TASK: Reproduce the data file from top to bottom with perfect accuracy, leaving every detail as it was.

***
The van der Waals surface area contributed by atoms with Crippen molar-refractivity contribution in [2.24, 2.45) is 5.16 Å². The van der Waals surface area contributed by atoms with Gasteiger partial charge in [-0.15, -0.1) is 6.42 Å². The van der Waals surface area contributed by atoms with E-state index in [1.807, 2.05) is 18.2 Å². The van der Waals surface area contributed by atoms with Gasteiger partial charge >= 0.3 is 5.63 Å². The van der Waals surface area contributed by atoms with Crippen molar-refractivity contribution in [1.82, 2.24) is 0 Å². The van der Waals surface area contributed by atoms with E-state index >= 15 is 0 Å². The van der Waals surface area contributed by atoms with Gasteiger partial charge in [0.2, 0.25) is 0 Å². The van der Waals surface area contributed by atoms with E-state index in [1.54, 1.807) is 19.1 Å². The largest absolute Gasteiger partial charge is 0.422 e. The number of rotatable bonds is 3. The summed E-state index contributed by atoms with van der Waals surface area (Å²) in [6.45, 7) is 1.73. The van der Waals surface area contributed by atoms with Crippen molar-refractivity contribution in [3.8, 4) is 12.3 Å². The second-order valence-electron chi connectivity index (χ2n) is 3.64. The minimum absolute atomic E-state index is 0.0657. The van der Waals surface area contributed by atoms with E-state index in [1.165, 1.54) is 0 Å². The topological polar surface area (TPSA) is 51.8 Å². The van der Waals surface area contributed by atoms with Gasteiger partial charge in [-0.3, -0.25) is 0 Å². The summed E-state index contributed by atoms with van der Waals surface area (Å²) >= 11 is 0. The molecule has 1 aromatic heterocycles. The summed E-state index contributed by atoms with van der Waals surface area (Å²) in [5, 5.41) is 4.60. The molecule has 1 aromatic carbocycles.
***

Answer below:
The van der Waals surface area contributed by atoms with Crippen molar-refractivity contribution in [2.24, 2.45) is 5.16 Å². The van der Waals surface area contributed by atoms with Gasteiger partial charge in [-0.15, -0.1) is 6.42 Å². The van der Waals surface area contributed by atoms with E-state index in [1.807, 2.05) is 18.2 Å². The van der Waals surface area contributed by atoms with Gasteiger partial charge >= 0.3 is 5.63 Å². The van der Waals surface area contributed by atoms with Crippen molar-refractivity contribution in [1.82, 2.24) is 0 Å². The van der Waals surface area contributed by atoms with E-state index >= 15 is 0 Å². The van der Waals surface area contributed by atoms with Gasteiger partial charge in [0.2, 0.25) is 0 Å². The van der Waals surface area contributed by atoms with E-state index in [1.54, 1.807) is 19.1 Å². The largest absolute Gasteiger partial charge is 0.422 e. The number of rotatable bonds is 3. The summed E-state index contributed by atoms with van der Waals surface area (Å²) in [6.45, 7) is 1.73. The van der Waals surface area contributed by atoms with Crippen molar-refractivity contribution in [3.8, 4) is 12.3 Å². The second-order valence-electron chi connectivity index (χ2n) is 3.64. The minimum absolute atomic E-state index is 0.0657. The van der Waals surface area contributed by atoms with E-state index in [1.165, 1.54) is 0 Å². The topological polar surface area (TPSA) is 51.8 Å². The van der Waals surface area contributed by atoms with Gasteiger partial charge in [-0.3, -0.25) is 0 Å². The summed E-state index contributed by atoms with van der Waals surface area (Å²) >= 11 is 0. The molecule has 1 aromatic heterocycles. The summed E-state index contributed by atoms with van der Waals surface area (Å²) in [5, 5.41) is 4.60. The molecule has 1 aromatic carbocycles.